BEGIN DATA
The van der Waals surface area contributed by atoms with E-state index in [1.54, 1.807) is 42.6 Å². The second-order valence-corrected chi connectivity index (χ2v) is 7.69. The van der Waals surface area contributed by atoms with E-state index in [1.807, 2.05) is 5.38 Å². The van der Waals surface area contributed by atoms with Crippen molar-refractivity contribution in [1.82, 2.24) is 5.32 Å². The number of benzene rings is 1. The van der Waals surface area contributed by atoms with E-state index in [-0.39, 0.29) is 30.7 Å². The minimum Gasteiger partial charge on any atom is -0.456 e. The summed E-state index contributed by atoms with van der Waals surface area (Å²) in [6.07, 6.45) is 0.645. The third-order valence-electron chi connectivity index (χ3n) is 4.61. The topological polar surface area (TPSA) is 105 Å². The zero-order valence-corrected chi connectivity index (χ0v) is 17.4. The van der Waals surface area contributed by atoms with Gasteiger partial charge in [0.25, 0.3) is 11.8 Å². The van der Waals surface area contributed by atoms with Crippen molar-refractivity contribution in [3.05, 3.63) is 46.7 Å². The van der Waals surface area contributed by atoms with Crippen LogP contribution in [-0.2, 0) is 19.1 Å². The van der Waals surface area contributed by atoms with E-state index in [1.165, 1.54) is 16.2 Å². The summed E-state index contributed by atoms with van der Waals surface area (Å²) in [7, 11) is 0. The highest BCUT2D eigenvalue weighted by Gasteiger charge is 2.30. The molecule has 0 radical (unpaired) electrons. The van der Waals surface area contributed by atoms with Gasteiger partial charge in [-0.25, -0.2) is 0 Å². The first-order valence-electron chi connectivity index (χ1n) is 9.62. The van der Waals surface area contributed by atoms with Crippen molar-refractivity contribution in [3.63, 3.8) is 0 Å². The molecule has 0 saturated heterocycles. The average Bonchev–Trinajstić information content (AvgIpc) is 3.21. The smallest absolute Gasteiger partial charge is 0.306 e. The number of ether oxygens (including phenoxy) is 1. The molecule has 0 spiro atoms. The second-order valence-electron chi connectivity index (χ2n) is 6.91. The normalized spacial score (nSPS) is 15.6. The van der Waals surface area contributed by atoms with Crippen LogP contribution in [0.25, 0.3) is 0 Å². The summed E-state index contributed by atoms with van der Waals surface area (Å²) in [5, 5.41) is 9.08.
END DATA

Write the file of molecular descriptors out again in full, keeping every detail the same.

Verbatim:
The van der Waals surface area contributed by atoms with E-state index in [1.54, 1.807) is 42.6 Å². The second-order valence-corrected chi connectivity index (χ2v) is 7.69. The van der Waals surface area contributed by atoms with E-state index in [1.807, 2.05) is 5.38 Å². The van der Waals surface area contributed by atoms with Crippen molar-refractivity contribution in [1.82, 2.24) is 5.32 Å². The number of benzene rings is 1. The van der Waals surface area contributed by atoms with E-state index in [-0.39, 0.29) is 30.7 Å². The minimum Gasteiger partial charge on any atom is -0.456 e. The summed E-state index contributed by atoms with van der Waals surface area (Å²) in [6.07, 6.45) is 0.645. The third-order valence-electron chi connectivity index (χ3n) is 4.61. The topological polar surface area (TPSA) is 105 Å². The zero-order valence-corrected chi connectivity index (χ0v) is 17.4. The van der Waals surface area contributed by atoms with Gasteiger partial charge in [0.25, 0.3) is 11.8 Å². The van der Waals surface area contributed by atoms with Crippen molar-refractivity contribution in [3.05, 3.63) is 46.7 Å². The van der Waals surface area contributed by atoms with Crippen LogP contribution in [-0.2, 0) is 19.1 Å². The van der Waals surface area contributed by atoms with E-state index in [1.165, 1.54) is 16.2 Å². The summed E-state index contributed by atoms with van der Waals surface area (Å²) in [7, 11) is 0. The highest BCUT2D eigenvalue weighted by Gasteiger charge is 2.30. The molecule has 0 radical (unpaired) electrons. The van der Waals surface area contributed by atoms with Gasteiger partial charge in [-0.25, -0.2) is 0 Å². The first-order valence-electron chi connectivity index (χ1n) is 9.62. The van der Waals surface area contributed by atoms with Crippen molar-refractivity contribution in [3.63, 3.8) is 0 Å². The molecule has 0 saturated heterocycles. The average Bonchev–Trinajstić information content (AvgIpc) is 3.21. The smallest absolute Gasteiger partial charge is 0.306 e. The number of ether oxygens (including phenoxy) is 1. The molecule has 0 spiro atoms. The second-order valence-electron chi connectivity index (χ2n) is 6.91. The normalized spacial score (nSPS) is 15.6. The van der Waals surface area contributed by atoms with Crippen LogP contribution in [0.25, 0.3) is 0 Å². The summed E-state index contributed by atoms with van der Waals surface area (Å²) in [5, 5.41) is 9.08.